A commitment to the environmental, social and governance (ESG) field is now an expectation of Australian listed companies and many are pushing further to develop sustainability models and carbon emission reduction programs.

In a fundamental sense, this commitment is driven by the identification of environmental and social risks associated with businesses which, if not addressed, will threaten the ongoing sustainability of the business (ASX Corporate Governance Principle 7). Climate change is now clearly identified as one of the environmental risks to be addressed. However, new dimensions to corporate environmental and social policies have emerged, with them playing a significant role in the definition of a company’s overall commitment to the future.

An important challenge inherent in this broad area is for companies to integrate beneficial environmental and social ambitions into the operation of their businesses, rather than treating them as compliance requirements to be ticked off and reported on. For individual companies, the task now is to proactively formulate and implement realistic programs to achieve environmental and social benefits in the context of their own businesses.

We look at the potential use of circular economic principles as a model to enable companies to achieve higher levels of environmental and social sustainability while at the same time realising cost savings.

Circular Economic Principles

Circular economic principles provide a compelling model for the analysis and achievement of both more sustainable businesses and cost savings. A circular economy is one in which a company, city or region keeps resources in use for as long as possible, extracting the maximum value from resources while in use, then recovering and regenerating products at the end of their life. It is a more efficient and environmentally sound alternative to the traditional short-sighted linear economic model in which resources and products are used and disposed of in the “throwaway society”.

A $23 billion boost to the economy

The practicalities of implementing circularity depend on whether it is being applied in the context of an individual company’s business or at a wider regional level. However, the broad aims will be the same, namely, design efficiency, waste reduction, the re-use, repair and recycling of products and resources, reduction in energy usage and improvement in overall sustainability. Achievement of these aims brings both economic and social benefits.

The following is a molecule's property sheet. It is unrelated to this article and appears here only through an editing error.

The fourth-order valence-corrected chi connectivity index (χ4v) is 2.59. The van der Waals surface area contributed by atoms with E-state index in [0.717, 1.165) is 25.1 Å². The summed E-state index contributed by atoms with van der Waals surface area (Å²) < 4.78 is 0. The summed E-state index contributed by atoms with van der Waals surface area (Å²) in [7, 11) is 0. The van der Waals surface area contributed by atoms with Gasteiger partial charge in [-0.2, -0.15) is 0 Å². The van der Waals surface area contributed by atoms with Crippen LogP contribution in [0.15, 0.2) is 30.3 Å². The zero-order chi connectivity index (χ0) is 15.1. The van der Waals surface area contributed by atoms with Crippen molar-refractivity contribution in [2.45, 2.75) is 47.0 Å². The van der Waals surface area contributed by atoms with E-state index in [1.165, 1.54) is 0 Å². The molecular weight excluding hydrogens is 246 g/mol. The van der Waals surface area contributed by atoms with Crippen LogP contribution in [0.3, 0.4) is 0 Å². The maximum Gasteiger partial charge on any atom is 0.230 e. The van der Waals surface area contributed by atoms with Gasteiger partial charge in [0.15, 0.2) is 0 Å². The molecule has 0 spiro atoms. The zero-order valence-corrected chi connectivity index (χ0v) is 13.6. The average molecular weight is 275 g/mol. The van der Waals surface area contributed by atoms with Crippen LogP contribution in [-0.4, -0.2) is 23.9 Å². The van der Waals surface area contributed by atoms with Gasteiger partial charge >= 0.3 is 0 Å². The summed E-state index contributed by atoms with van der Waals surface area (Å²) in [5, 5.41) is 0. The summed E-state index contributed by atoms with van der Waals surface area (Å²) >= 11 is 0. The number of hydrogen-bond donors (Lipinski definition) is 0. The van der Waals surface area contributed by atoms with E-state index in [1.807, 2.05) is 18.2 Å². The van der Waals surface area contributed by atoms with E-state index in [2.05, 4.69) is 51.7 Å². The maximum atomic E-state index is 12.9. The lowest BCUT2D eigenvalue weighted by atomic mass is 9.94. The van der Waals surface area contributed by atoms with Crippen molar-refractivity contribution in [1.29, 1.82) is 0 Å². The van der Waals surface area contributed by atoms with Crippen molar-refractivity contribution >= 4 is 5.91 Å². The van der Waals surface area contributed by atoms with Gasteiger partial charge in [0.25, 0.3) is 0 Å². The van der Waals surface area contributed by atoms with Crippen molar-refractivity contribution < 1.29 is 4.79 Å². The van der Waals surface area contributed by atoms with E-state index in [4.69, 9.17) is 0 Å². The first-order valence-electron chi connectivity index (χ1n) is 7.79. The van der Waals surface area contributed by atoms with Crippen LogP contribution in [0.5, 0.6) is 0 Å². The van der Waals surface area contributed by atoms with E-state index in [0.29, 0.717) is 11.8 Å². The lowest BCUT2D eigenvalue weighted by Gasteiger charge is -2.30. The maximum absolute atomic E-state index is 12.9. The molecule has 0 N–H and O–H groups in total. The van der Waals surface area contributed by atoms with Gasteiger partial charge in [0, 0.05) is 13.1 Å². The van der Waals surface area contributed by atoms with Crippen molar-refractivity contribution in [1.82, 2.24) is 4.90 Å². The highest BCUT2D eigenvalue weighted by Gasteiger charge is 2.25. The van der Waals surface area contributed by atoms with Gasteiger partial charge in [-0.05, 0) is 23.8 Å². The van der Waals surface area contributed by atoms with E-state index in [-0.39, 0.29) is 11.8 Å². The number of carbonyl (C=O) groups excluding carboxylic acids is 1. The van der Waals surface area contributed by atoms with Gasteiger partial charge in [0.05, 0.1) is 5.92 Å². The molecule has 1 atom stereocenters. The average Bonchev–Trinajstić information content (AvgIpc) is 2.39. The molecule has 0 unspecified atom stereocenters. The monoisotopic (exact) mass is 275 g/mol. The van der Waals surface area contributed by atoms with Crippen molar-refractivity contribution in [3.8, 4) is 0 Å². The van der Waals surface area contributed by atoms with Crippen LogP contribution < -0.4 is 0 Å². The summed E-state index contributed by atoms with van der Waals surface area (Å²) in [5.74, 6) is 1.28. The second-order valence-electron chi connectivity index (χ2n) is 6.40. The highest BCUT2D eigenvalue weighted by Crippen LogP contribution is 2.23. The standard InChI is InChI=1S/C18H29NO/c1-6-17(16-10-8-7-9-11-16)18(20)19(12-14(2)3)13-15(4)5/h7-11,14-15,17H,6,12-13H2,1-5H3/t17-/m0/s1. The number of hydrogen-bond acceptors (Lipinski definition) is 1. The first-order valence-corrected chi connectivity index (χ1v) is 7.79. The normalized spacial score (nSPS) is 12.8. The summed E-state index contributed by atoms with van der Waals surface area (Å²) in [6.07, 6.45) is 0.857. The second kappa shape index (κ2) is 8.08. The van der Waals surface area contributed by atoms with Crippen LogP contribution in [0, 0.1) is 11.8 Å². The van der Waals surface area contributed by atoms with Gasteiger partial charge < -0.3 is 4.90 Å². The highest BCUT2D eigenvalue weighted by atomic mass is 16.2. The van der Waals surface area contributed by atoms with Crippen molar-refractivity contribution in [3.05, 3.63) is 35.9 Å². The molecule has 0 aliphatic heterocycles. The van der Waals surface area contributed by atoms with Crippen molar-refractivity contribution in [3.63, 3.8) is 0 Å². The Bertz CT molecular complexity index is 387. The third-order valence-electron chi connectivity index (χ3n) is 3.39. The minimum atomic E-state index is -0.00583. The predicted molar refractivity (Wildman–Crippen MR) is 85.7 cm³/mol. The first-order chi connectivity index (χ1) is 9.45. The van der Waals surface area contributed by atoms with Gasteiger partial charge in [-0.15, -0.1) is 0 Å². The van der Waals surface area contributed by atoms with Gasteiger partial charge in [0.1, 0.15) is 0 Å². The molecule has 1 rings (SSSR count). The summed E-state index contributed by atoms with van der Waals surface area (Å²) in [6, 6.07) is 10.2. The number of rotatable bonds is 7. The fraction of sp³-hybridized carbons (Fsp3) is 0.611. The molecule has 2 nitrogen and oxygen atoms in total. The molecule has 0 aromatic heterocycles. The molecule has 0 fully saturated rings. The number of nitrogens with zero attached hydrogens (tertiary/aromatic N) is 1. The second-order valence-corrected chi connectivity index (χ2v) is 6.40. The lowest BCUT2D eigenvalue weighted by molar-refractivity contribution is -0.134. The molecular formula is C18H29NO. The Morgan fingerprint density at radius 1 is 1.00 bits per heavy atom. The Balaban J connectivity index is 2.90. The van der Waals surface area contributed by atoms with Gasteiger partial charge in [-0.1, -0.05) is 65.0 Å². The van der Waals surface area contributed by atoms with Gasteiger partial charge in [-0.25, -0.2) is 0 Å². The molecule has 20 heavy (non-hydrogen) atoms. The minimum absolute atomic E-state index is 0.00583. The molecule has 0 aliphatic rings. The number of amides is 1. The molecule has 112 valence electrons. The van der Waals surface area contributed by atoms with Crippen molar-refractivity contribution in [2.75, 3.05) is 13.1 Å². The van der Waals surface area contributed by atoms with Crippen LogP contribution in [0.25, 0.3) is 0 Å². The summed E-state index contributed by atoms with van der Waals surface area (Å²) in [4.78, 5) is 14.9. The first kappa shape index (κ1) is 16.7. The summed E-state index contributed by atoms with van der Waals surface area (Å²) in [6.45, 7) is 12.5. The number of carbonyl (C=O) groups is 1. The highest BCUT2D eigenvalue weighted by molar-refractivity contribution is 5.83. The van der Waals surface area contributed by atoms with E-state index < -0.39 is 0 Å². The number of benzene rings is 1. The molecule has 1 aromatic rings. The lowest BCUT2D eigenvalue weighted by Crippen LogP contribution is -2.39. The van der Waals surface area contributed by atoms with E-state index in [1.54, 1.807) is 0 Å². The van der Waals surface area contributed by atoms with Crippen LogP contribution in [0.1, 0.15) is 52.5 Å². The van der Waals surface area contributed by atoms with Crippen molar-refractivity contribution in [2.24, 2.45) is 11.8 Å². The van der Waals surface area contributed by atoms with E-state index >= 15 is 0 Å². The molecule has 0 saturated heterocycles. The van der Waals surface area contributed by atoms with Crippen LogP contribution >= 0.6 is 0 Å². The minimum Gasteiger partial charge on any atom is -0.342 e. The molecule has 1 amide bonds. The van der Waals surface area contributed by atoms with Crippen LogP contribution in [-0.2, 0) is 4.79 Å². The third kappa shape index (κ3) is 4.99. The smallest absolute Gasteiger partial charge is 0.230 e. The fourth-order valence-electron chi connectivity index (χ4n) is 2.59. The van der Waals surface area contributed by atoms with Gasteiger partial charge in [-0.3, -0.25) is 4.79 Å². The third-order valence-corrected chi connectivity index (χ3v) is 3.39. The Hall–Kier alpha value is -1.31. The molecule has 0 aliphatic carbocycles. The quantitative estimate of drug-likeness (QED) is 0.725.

In a report commissioned by CSIRO, KPMG estimated that the transition to a more circular economy across Australian food, transport and built environment (construction) sectors could give the country a $23 billion GDP boost by 2025 (Potential economic pay-off of a circular economy – KPMG Australia). Government support for the promotion and development of a more circular economy is evidenced by the establishment of NSW Circular, which has the mission of encouraging the development of a circular economy.

Providing community benefits: The Bega Circular Valley

Addisons long-time client, Bega Cheese Limited, has recently announced an ambitious circular economy project within the Bega Valley Region of New South Wales. The company’s 2021 Annual Report provides an outline of the project’s ambitions to establish a more resilient Bega Valley region by implementing circular economic principles. While it is looking at specific projects for its own business, Bega Cheese is aiming to drive broader benefits for the community and region in which its business was conceived. Addisons has worked on a pro bono basis with a team of others, including KPMG, Rabobank and Bega Valley Shire Council to initiate and progress this project. Bega Cheese has also identified greenhouse gas emissions reduction targets for its own business, including a net zero emissions target by 2050.

Conclusion

There is an expectation that companies will address environmental and social issues even if governments fail to develop policies and take action in the space. This expectation can be expressed in business and financial terms or in terms of a broader commitment to sustainability and climate change action.

Listed companies, in particular, are being pushed to respond in the ESG field by a combination of community and investor activism and corporate governance requirements. The challenge for companies is to respond proactively and implement practical changes that address environmental and social goals. The adoption of a circular economic model can help by providing:

  • a framework within which the sustainability of businesses and the communities in which they exist can be analysed holistically
  • a practical focus on identifying changes that businesses can make both individually and co-operatively with others
  • a focus on innovation in production processes
  • a long-term focus on sustainability and resilience together with the opportunity to design cost-saving initiatives.